Friday, September 4, 2015


From 1920 to 1921, a group of five Tudor-Revival cottages were built on Essondale property. These were to house incorrigible youth. The Provincial Industrial School for Boys was the start of the provincial juvenile reformatory system. 

The school took the boys who were confined by law and saw they received an education, industrial training and moral rehabilitation. Essondale was chosen for the location because it was isolated.

The school became known as BISCO - Boys Industrial School, Coquitlam - and it made use of the medical and psychiatric care at Essondale. The boys weren't isolated from the patients and staff at the hospital. They participated in social and recreational activities on the grounds. The school had its own farm, which provided, milk, beef, veal, pork, chicken, eggs and vegetables to the school kitchen.

The Colony Farm was recognized as one of the finest farming operations by the 1920s. Most of the food for Essondale was produced through the piggery, land, dairy and cannery. The Holstein herd was the largest in BC and the cows were milked four times a day by hand thus making the milkers the majority of the workforce at Essondale.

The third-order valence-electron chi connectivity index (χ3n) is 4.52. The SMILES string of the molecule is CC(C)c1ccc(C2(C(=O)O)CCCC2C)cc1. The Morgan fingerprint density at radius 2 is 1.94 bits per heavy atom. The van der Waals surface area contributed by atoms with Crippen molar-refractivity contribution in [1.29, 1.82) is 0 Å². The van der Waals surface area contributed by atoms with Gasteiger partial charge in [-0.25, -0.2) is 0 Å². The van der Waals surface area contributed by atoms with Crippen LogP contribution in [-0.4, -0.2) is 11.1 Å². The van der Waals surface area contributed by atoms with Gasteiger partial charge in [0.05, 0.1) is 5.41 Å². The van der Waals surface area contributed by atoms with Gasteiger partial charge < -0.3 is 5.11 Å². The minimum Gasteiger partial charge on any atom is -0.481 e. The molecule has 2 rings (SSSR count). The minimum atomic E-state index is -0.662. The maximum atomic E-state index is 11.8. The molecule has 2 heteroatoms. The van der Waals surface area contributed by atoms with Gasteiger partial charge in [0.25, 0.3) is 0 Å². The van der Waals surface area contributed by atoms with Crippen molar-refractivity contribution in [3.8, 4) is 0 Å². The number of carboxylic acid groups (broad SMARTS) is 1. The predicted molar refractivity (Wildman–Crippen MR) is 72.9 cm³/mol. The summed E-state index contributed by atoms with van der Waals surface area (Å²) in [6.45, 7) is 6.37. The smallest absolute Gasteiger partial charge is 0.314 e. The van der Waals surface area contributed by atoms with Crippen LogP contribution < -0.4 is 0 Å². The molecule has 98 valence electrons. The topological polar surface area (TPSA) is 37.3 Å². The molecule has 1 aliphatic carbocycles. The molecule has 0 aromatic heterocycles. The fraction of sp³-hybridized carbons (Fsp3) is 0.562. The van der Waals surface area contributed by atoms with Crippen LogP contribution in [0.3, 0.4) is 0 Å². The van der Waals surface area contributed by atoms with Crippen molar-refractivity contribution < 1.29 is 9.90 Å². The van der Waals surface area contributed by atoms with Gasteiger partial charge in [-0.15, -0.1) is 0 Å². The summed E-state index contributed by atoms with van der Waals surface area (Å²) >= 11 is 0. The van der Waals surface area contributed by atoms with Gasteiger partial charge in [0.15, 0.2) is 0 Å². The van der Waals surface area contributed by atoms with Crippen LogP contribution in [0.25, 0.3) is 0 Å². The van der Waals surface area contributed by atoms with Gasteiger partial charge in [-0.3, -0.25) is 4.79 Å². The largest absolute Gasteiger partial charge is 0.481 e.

The farm grew grain, pumpkin, turnips, celery, onions, beets, rhubarb, lettuce and corn. Fruit such as pears, peaches, apricots and apples, as well as various vegetables, were preserved in the cannery. Jam was also made in the cannery.

The Acute Psychopathic unit, Essondale's second building, opened in November of 1924. It was later known as Centre Lawn and originally held 300 beds.

Another event in November of 1924 was the arrival of Miss Van Wyck. Van Wyck was first Lady Superintendent, the first registered nurse at Essondale and the hospital's first nurse with post graduate training in mental illness.

Centre Lawn eased the overcrowding at Essondale but the women's department at the Public Hospital for the Insane in New Westminster was overflowing with female patients so plans were put in place to open a permanent Chronic Building at Essondale for those patients.

Here's a brief look at mental care in the 1920s at Essondale.

Occupation continued to be the main source of therapy, women's duties included sewing and mending of clothing and linens. Men who were too mentally ill to engage in industrial work were found work in other areas.

The most common ailment for those admitted to Essondale in 1925 was manic depression.

In 1925, 1,884 patients resided at Essondale. 73 were at home, on probation. Only 2 patients escaped. There was 475 new admissions and in total, 2,434 patients were treated. 142 died and 297 were discharged.

Thanks to the PDF, Riverview, A Legacy of Care and Compassion for the above information.

I hope you find the beauty around you.

Karen Magill


  1. Mental health at that time in BC was way more caring than in other parts of the world. Koodos for their compassion.

    1. A lot of that area has been redeveloped. But there is still a Colony Farm. In a year or two when I get a vehicle, I want to go out and see it.